Green's social media clout, along with some heated Twitter conversations, did manage to push things at Google's HQ, and Chrome engineers have told Green that Google will clarify Chrome's Privacy Policy to reflect Chrome's new mode of operation.

Though this policy update may satisfy some lawyers in Google's cozy offices, this does not address the issue that Google has modified a Chrome feature without telling users, and that modification might lead to serious privacy breaches.

Microsoft has suffered a major reputational blow due to its initially hidden Windows 10 telemetry practices, and so has Facebook in the recent Cambridge Analytica scandal. Twitter is also known to be flooded with bots, fake news, and political influence campaigns, and Reddit is a home for communities dedicated to abuse, harassment, and physical threats.

Through the years, Google has managed to keep a shiny reputation, despite being known to be the biggest data hoarder around. It's usually shady behavior and small things like these that bring down a company's reputation. Oh, wait!

As one of the ZDNet readers pointed out earlier today on Twitter, users can disable the sneaky auto-login behavior by accessing the chrome://flags//#account-consistency page and disabling the Account Consistency option.
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perdido


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PostPosted: Tue 25 Sep 2018, 10:01    Post subject:  

Google Chrome Begins ‘Syncing’ All Browser Data to Your Identity Without Asking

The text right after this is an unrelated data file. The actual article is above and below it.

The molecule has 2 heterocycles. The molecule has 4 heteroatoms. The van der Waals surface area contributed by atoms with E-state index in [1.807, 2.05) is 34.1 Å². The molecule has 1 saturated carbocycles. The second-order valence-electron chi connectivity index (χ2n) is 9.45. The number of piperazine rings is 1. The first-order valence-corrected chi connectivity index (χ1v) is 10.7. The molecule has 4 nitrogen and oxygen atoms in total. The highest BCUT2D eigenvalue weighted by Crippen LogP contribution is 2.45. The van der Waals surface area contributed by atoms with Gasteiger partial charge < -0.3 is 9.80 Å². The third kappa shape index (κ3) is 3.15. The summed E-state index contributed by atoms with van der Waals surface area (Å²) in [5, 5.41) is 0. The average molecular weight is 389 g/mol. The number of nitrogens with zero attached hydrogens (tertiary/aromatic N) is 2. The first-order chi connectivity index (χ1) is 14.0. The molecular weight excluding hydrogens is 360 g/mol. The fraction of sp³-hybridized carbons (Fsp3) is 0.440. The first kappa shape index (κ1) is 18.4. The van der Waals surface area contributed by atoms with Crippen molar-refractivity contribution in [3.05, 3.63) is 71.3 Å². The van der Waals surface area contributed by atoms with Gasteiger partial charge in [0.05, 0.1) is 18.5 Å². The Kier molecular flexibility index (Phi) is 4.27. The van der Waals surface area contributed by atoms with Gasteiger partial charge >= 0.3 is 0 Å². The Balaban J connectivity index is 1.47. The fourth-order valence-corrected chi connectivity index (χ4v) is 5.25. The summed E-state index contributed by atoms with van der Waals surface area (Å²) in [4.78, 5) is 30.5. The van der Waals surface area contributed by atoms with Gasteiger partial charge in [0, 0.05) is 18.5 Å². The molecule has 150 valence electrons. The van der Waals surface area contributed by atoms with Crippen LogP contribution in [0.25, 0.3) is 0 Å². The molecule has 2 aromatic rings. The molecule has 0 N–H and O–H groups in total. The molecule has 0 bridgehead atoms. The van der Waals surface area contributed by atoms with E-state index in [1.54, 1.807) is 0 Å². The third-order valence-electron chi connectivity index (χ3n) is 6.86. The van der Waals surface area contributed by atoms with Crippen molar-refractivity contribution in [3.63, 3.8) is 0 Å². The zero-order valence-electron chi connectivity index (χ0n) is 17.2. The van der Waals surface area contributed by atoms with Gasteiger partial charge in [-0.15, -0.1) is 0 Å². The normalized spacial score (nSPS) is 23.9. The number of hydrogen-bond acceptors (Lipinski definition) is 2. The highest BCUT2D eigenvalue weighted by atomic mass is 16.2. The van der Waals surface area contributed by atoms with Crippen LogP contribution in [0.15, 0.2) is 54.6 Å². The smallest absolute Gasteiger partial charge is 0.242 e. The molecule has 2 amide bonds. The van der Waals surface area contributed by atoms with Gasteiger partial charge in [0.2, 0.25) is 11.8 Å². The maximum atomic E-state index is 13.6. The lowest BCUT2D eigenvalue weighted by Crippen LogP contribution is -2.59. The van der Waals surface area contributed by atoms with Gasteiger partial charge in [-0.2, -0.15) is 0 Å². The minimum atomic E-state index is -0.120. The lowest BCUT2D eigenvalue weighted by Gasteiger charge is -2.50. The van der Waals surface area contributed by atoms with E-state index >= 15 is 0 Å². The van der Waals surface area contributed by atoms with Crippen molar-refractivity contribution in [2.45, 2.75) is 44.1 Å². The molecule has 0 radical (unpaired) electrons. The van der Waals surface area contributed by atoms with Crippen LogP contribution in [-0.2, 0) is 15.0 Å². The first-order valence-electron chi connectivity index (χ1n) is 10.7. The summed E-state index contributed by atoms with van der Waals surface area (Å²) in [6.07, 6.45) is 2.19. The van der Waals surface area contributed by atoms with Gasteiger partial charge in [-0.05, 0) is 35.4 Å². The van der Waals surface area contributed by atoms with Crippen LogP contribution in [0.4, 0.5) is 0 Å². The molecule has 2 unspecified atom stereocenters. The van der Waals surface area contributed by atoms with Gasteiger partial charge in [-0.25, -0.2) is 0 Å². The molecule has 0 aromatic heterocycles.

google chrome. All the people that promote chrome are complicit.

If you drink from the google trough your most innermost secrets belong to google. And anyone that will pay google for that info.

Works hand-in-hand with govt. data profiling.

google developed a china search engine that keeps the china jackboot on the neck of chinese citizens. And who else???

If you use google you contribute to repression of the masses, its a control thing for the govt., a $$$$ thing for google.





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Burn_IT


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PostPosted: Tue 25 Sep 2018, 17:47    Post subject:  

Quote:
As one of the ZDNet readers pointed out earlier today on Twitter, users can disable the sneaky auto-login behavior by accessing the chrome://flags//#account-consistency page and disabling the Account Consistency option.


But only if you read the article or this post. Otherwise it is a "hidden" feature.

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rufwoof

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PostPosted: Wed 26 Sep 2018, 03:35    Post subject:  

Bookmarks are a very unique means to identify you for G to associate your history with. Chrome is a good browser, I recently switched over from FF. I am however running it with no bookmarks, cleared cache and config before and after running (Chrome is 5 million lines of code already before G add in additional cached stuff) and under OpenBSD chrome is pledged/unveiled (started with --enable-unveil command line parameter), so it only sees ~/Downloads (unveil) and has limited memory access (pledge).
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Moat


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PostPosted: Wed 26 Sep 2018, 04:26    Post subject:  

perdido wrote:
google developed a china search engine that keeps the china jackboot on the neck of chinese citizens. And who else??


Yes - interesting... even some of Google's own employees appear to be going public (even quitting) in protest over it (YaY!);

https://www.vox.com/2018/9/25/17901252/google-employee-dragonfly-china-project

Bob
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rufwoof

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PostPosted: Wed 26 Sep 2018, 06:30    Post subject: